Working the Supply Side
Thomas I. Palley
Andrew Glyn concludes that "we should be wary of blaming the narrow scope
for egalitarian programs mainly, let alone exclusively, on internationalization."
I agree. But I am less convinced that he has told the whole story, particularly
with regard to the US economy. Glyn identifies five internal constraints on
an egalitarian economic policy: sluggish private capital accumulation; conflicting
claims; government deficits; financial markets; taxation and the costs of
expansion. These constraints are familiar--in varying degrees, each was present
in the early 1970s. Glyn writes as though the economy's structure has not
changed in any fundamental way since then, and implies that the only barrier
against returning to the relatively more egalitarian economic outcomes of
that period is the changed political climate. I cannot agree with this
Though globalization is not the key factor in the deterioration of economic
equality, it has contributed to the problem. Moreover, the forces driving
globalization are part and parcel of the forces that are the cause of increased
inequality. For this reason, it is worth briefly examining the characteristics
Globalization has created a "leaky" economic environment in which it is difficult
to conduct effective economic policy. Three different types of leaks can be
1. Macroeconomic leaks, due to increased international trade. In the
United States, between 1966 and 1995, exports and imports as a share of GDP
increased from 7.4 percent to 18.7 percent; in the United Kingdom, they increased
from 29.0 percent to 45.9 percent; in Canada, they increased from 33.6 percent
to 63.7 percent; and for the G-7, the country-weighted share increased from
18.3 percent to 28.3 percent. If a country now expands its level of economic
activity, consumer demand leaks out through imports, potentially creating
an unsustainable balance-of-payments deficit. This has afflicted almost all
the industrialized countries except the United States, which has been protected
by the fact that the dollar is the international reserve currency and by foreigners,
desire to build up their portfolio holdings of US assets.
2. Microeconomic leaks, due to new conditions of production. Jobs
leak overseas if labor market conditions aren't sufficiently favorable. In
the current climate, business is able to intimidate labor and government by
threatening to move unless granted concessions on wages and taxes. Thus the
burden of taxation has increasingly been shifted from corporations to households.
3. Financial leaks, due to increased integration of financial markets.
Financial capital now flees those countries pursuing expansionary monetary
policies that lower interest rates, in favor of countries with more attractive
rates. Financial capital is also resistant to any hint of inflation. As a
result, it can veto expansionary policy by threatening to "vote with its feet."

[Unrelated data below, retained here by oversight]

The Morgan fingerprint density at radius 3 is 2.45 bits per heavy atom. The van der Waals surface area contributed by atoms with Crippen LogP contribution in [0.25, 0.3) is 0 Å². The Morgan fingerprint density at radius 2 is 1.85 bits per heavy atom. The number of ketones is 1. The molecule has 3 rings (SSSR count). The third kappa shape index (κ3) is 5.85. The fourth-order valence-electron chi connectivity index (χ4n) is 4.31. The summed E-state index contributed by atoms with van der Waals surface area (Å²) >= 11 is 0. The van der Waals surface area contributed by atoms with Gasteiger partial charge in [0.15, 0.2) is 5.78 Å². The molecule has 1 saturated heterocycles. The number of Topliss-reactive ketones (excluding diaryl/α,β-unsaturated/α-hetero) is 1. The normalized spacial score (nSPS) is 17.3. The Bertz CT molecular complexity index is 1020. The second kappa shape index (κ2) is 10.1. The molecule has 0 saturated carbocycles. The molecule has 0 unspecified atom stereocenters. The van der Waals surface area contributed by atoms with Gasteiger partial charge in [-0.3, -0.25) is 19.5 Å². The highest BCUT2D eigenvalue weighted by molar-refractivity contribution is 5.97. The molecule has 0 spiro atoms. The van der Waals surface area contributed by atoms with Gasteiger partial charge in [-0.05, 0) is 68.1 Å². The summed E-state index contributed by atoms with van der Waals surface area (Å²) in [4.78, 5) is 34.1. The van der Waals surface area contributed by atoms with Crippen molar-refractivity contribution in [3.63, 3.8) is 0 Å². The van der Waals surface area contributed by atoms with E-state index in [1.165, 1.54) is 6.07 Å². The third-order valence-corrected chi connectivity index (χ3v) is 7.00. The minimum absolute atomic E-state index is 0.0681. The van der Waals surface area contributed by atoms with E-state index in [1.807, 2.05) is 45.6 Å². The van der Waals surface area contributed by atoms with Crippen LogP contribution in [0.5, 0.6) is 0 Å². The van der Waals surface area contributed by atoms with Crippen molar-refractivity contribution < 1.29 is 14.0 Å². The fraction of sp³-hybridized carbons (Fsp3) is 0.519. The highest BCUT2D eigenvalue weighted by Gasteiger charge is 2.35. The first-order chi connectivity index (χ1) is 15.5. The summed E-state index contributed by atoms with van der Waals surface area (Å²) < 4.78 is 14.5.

The increase in these types of "leakiness" is the result both of policy and
of the market itself. On one hand, policy makers have systematically liberalized
trade, encouraged export-led growth and multinational corporations, promoted
foreign direct investment, and abolished or suspended capital controls. On
the other, technological and organizational change have increased the mobility
of both physical and financial capital. The multinational corporate form is
now common place, and a new corporate form predicated upon global subcontracting
is emerging. Meanwhile, national financial markets are more closely integrated
owing to multinational banking firms, real-time electronic communication,
and improved money-transfer technology.
These developments are the natural outgrowth of market forces, and represent
the systemic workings of a dynamic capitalist economy. Business seeks to maximize
and grow profits, and it does this through innovation in three areas. First,
firms can gain a competitive advantage over rival firms by capturing a greater
share of the existing market or creating a new market that destroys the old.
Second, they can innovate in a way that redistributes income from labor to
capital--in effect, cutting different slices of the economic pie rather than
making it grow. Third, business engages in political innovation whereby corporations
capture government policy and change existing laws and regulation so as to
gain an advantage over competitors and over labor.
Globalization shows clear signs of organizational, technological, and political
innovation. (Take for example the passage of NAFTA and the Uruguay round of
the GATT, and business's advocacy for the renewal of presidential "fast-track"
negotiating authority and passage of the Multilateral Agreement on Investment.)
But such innovation has been operating longer and more forcefully within the
In the United States, the increased mobility of capital and the new organizational
forms that facilitate globalization have long been evident in the competition
between the "Rust Belt" and the "Sun Belt": firms have repeatedly either moved
or threatened to move from the high-wage, unionized Rust Belt to the low-wage,
nonunionized Sun Belt in order to bust unions and increase profits at the
expense of wages. The same tactic of either moving or threatening to move
has also been used to win tax concessions from state governments.